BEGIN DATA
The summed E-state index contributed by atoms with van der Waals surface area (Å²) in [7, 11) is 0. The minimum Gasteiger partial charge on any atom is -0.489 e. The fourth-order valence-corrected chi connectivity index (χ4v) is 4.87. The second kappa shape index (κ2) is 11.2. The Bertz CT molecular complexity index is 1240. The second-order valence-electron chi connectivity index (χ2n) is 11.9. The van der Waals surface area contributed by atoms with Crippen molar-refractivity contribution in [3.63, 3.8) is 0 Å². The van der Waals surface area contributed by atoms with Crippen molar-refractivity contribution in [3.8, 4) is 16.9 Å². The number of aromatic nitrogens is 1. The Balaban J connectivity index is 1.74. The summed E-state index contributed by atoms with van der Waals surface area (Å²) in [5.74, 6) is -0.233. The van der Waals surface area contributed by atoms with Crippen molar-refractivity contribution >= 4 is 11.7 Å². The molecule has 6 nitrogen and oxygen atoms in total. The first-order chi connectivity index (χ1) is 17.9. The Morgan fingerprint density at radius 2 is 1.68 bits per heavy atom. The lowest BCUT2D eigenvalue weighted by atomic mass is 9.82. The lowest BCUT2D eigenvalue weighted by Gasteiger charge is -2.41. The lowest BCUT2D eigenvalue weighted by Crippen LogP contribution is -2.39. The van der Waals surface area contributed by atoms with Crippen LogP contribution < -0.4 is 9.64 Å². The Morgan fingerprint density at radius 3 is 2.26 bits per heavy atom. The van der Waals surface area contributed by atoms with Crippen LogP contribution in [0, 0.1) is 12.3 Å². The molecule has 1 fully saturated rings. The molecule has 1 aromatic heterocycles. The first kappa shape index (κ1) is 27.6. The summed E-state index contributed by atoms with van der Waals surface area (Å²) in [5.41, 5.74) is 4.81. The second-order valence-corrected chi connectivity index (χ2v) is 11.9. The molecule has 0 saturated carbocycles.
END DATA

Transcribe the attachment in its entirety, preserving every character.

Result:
The summed E-state index contributed by atoms with van der Waals surface area (Å²) in [7, 11) is 0. The minimum Gasteiger partial charge on any atom is -0.489 e. The fourth-order valence-corrected chi connectivity index (χ4v) is 4.87. The second kappa shape index (κ2) is 11.2. The Bertz CT molecular complexity index is 1240. The second-order valence-electron chi connectivity index (χ2n) is 11.9. The van der Waals surface area contributed by atoms with Crippen molar-refractivity contribution in [3.63, 3.8) is 0 Å². The van der Waals surface area contributed by atoms with Crippen molar-refractivity contribution in [3.8, 4) is 16.9 Å². The number of aromatic nitrogens is 1. The Balaban J connectivity index is 1.74. The summed E-state index contributed by atoms with van der Waals surface area (Å²) in [5.74, 6) is -0.233. The van der Waals surface area contributed by atoms with Crippen molar-refractivity contribution >= 4 is 11.7 Å². The molecule has 6 nitrogen and oxygen atoms in total. The first-order chi connectivity index (χ1) is 17.9. The Morgan fingerprint density at radius 2 is 1.68 bits per heavy atom. The lowest BCUT2D eigenvalue weighted by atomic mass is 9.82. The lowest BCUT2D eigenvalue weighted by Gasteiger charge is -2.41. The lowest BCUT2D eigenvalue weighted by Crippen LogP contribution is -2.39. The van der Waals surface area contributed by atoms with Crippen LogP contribution < -0.4 is 9.64 Å². The Morgan fingerprint density at radius 3 is 2.26 bits per heavy atom. The van der Waals surface area contributed by atoms with Crippen LogP contribution in [0, 0.1) is 12.3 Å². The molecule has 1 fully saturated rings. The molecule has 1 aromatic heterocycles. The first kappa shape index (κ1) is 27.6. The summed E-state index contributed by atoms with van der Waals surface area (Å²) in [5.41, 5.74) is 4.81. The second-order valence-corrected chi connectivity index (χ2v) is 11.9. The molecule has 0 saturated carbocycles.